The force of 'weight' is a non-inertial force perturbing the brick from its free-falling geodesic. Release it and the brick suffers no weight at all, it is weightless.

    The problem arises when you try to work out where the energy used to lift the brick goes to.

    Lift a brick and put it on a shelf. The rest energy of the brick has not changed, so where has the GPE, the work expended lifting it, gone to?

    The standard answer is "into the field", the presence of the brick higher up in the Earth's gravitational field has altered it slightly, the components of the GR Riemannian tensor describing that field has changed.

    However if the brick now falls off the shelf it is momentarily still stationary but accelerating downwards. In that free-falling state the space-time locally around becomes flat. This is called the Einstein Equivalence Principle, "the physics of a small enough volume around a free-falling test particle becomes indistinguishable from that of SR", its coordinate system locally is Lorentzian.

    So what has happened to the GPE now?

    This example demonstrates that GR is an improper energy theorem in which energy is not to be expected to be locally conserved. To define energy in any sensible way you have to go out from a gravitating mass to an asymptotically null infinity where the space-time becomes that of SR again.

    The problem is the curvature of space-time, energy is a frame dependent non-tensorial, concept that loses its definition in the presence of space-time curvature.

    I hope this helps.

  10. Nov 3, 2005 #9
    That wasn't what I meant. I meant that I can no longer get into such debates due to health reasons and a new philosophy of life. You have an opinion. I see no reason for me to want to change it by debating or to make some sort of effort to prove you wrong when nobody has asked me to. Its the new me as one might say. If I don't start acting in this way it has the potential to actually kill me. It sounds bizzare, I know. But it is due to a recent brush with Mr. Grip Reaper.

    re - "On the other hand, I *still* don't feel like going into all the details of energy, potential energy, and GR."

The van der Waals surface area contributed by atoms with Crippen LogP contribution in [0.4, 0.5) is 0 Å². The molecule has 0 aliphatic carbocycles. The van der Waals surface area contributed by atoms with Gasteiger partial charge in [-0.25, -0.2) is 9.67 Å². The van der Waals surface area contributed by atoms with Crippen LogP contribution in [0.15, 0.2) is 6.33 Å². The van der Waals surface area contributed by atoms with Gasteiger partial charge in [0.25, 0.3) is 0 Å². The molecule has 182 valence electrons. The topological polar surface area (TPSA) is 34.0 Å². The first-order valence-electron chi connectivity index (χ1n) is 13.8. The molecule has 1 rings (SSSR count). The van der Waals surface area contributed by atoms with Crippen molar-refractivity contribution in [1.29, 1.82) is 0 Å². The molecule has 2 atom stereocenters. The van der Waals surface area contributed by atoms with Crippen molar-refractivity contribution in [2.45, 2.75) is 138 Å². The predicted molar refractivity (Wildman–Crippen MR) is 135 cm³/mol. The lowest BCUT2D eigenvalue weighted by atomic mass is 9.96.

Me too.

    However the above comments apply to GR and not to SR. SR is a different story.

  11. Nov 5, 2005 #10
    Carlip is trivializing point. When spacetime is asymptotically flat or fields are associated to certain background metric (e.g. string theory) one recovers concept of gravitational energy.

    Some relativists specially those working in quantum gravity believe that an concept of energy still hold And in fact the question is far from being solved. Many people is searching a correct tensorial expression for energy t_munu.

    Now i do not remember but i think that Penrose argues that potential energy is defined but is non-local.
  12. Nov 5, 2005 #11


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    Locality is one of the key issues. When space-time is asymptotically flat, one does have a definite notion of energy (well, actually at least *two* definite notions of energy - ADM mass and Bondi mass, and the associated 4-vectors which define energy and momentum), however, the energy can't be localized. This means that it cannot be unambiguously "split up" into a kinetic energy part and a potential energy part. There is a "total energy", obtained in the ADM case by integrating some force-like pseudotensors dereived from the metric over an enclosing surface in a manner similar to Gauss's law, but there is no unambiguous way to split the total energy up into parts or to assign it a location. Thus potential energy doesn't have a definite meaning in a flat space-time, though total energy does.

    The other issue is that non-asymptotically flat space-times, such as the FRW cosmologies, do not have a well defined notion of energy at all.

    There is an important case where something very similar to potential energy does exist in relativity, however. This is the case of a static metric, and the associated Komar mass. In this case, the energy can be localized, and one will frequently see remarks about the "gravitational effective potential". MTW has numerous such references, an online example of this sort of usage would be


    However, that's the only case where the concept of potential energy has any meaning in GR. An asymptotically flat metric has a notion of energy, but no way to split it up into parts, and the most general metric doesn't have a notion of energy at all.
    Last edited: Nov 5, 2005